(NOTE: The circuitry in this example will also be used in connection with the discussion of trouble-shooting techniques to be presented in the final part of this series)

Figure 7 illustrates the basic circuitry required to score 50,000 points (in increments of 10,000 points) such as would be found in a typical 1950s pingame. Basically, the ball in play would strike a bumper or target whose value was 50,000. This would initiate the action of the circuitry and cause the “10,000 Step-up Unit" to advance five times, displaying the changing score (in units of 10,000) on lighted panels on the backglass. The step-by-step operation of this circuitry will now be described.

First, note the switch labeled "50,000 Bumpers" to the lower right of the "50,000 Relay" coil When a ball strikes one of these bumpers this switch (actually it may be several switches wired in parallel) would close, thus energizing the "50,000 Relay" coil. Once energized, this relay is held in by its hold on circuit via its normally closed drop out switch labeled "Motor 5A."

(NOTE: This relay and its hold on circuit is a good example of the timing function of hold on circuits previously referred to. This will become more apparent as this discussion progresses.)

The energizing of the 5O,OOO Relay" closes the switch by the same name, which supplies power to the "Score Motor," starting the motor unit rotating At the beginning of the motor cycle, the switch labeled "Motor Run" will be closed by one of the "Score Motor" cams. Since this switch is in parallel with the "50,000 Relay" switch, the motor will continue to rotate until the end of the motor cycle after the "50,000 Relay" is de-energized.

(NOTE: You will notice the notation "Other Motor Start Switches" to the right of the "50,000 Relay" switch that starts the motor. This is to indicate that in all games there are many switches in parallel with the "Motor Run" switch, each of which will start the "Score Motor" for one of the game functions requiring motor action, such as game resetting, multiple scoring, kickout hole operation, or any other operation requiring events to occur in a timed sequence.)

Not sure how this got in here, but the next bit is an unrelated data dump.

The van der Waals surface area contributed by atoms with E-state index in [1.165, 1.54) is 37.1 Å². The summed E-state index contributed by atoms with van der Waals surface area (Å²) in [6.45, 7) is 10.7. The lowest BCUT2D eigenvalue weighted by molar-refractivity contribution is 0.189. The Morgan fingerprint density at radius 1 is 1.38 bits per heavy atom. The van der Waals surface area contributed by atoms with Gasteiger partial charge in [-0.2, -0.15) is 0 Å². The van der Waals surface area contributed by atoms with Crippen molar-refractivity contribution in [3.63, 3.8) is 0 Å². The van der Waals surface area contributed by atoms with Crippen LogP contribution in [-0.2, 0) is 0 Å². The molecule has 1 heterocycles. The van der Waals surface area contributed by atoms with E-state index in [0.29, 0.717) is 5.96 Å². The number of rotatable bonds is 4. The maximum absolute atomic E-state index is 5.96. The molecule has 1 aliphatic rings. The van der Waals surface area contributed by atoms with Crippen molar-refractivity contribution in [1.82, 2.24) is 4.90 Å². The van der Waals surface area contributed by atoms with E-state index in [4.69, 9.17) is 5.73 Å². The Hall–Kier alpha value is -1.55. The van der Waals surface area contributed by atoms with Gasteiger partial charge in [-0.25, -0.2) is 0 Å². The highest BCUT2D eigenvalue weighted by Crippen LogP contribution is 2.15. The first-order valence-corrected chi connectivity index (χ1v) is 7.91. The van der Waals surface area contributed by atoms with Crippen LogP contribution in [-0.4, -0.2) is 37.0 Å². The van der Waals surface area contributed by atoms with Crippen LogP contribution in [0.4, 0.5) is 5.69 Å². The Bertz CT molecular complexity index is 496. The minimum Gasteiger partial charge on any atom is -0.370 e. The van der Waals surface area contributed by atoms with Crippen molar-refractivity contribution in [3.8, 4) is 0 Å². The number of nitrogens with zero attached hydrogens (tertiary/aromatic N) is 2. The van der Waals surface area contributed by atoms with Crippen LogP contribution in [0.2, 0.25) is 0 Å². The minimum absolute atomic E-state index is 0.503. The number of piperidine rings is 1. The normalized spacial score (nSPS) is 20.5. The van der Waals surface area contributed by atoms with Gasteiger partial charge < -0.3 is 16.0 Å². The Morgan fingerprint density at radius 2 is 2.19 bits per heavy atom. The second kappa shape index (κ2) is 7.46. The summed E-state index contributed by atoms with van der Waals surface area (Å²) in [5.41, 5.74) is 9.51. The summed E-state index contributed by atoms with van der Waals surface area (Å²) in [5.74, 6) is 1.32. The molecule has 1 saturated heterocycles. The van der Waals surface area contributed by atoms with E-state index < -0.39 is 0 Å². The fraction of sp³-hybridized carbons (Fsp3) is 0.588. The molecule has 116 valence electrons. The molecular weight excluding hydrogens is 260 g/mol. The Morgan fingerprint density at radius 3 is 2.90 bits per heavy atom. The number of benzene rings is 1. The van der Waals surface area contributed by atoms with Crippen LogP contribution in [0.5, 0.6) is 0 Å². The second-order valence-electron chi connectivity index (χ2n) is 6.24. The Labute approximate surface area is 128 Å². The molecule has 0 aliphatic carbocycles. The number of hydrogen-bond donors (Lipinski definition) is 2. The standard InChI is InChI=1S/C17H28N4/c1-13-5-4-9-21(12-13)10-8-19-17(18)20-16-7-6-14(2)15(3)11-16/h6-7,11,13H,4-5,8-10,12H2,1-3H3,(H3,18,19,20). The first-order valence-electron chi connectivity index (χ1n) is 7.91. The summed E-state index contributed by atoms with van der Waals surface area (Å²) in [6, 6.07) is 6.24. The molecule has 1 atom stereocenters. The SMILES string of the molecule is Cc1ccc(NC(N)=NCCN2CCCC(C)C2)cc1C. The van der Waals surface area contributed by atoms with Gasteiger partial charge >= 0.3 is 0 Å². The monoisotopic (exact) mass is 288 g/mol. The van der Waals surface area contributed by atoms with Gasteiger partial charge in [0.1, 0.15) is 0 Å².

As you will recall from the discussion of "Score Motors" in Part 4 of this series all "Score Motor' units have 'Impulse Switches," which normally close and reopen five times for each motor cycle. One of these switches, labeled "Motor Impulse" can be seen in Figure 7 to be connected in series with a switch labeled "50,000 Relay" and supplying power to the "10,000 Relay" coil. Since the "50,000 Relay" is held on (and hence its switches are closed), as soon as the "Motor Impulse" switch closes the first time, the "10,000 Relay" will be energized. You will notice that that relay has a hold on circuit utilizing a normally closed switch labeled "10,000 Step Up E.O.S." This circuit provides an assurance function to assure that the "10,000 Step Up Unit" steps before the "10,000 Relay" is allowed to drop out. This hold on function also is necessary to keep the relay energized after the "Motor Impulse" switch reopens.

(NOTE: You will note the switch labeled "10,000 Contacts" also capable of energizing the "10,000 Relay." This represents any other circuits in the game that can score 10,000 points such as rebound rubbers, "10,000 Bumpers," etc. While this switch symbol actually represents several switches wired in parallel, schematics will often illustrate these as one switch, appropriately labeled, to save space on the drawing.)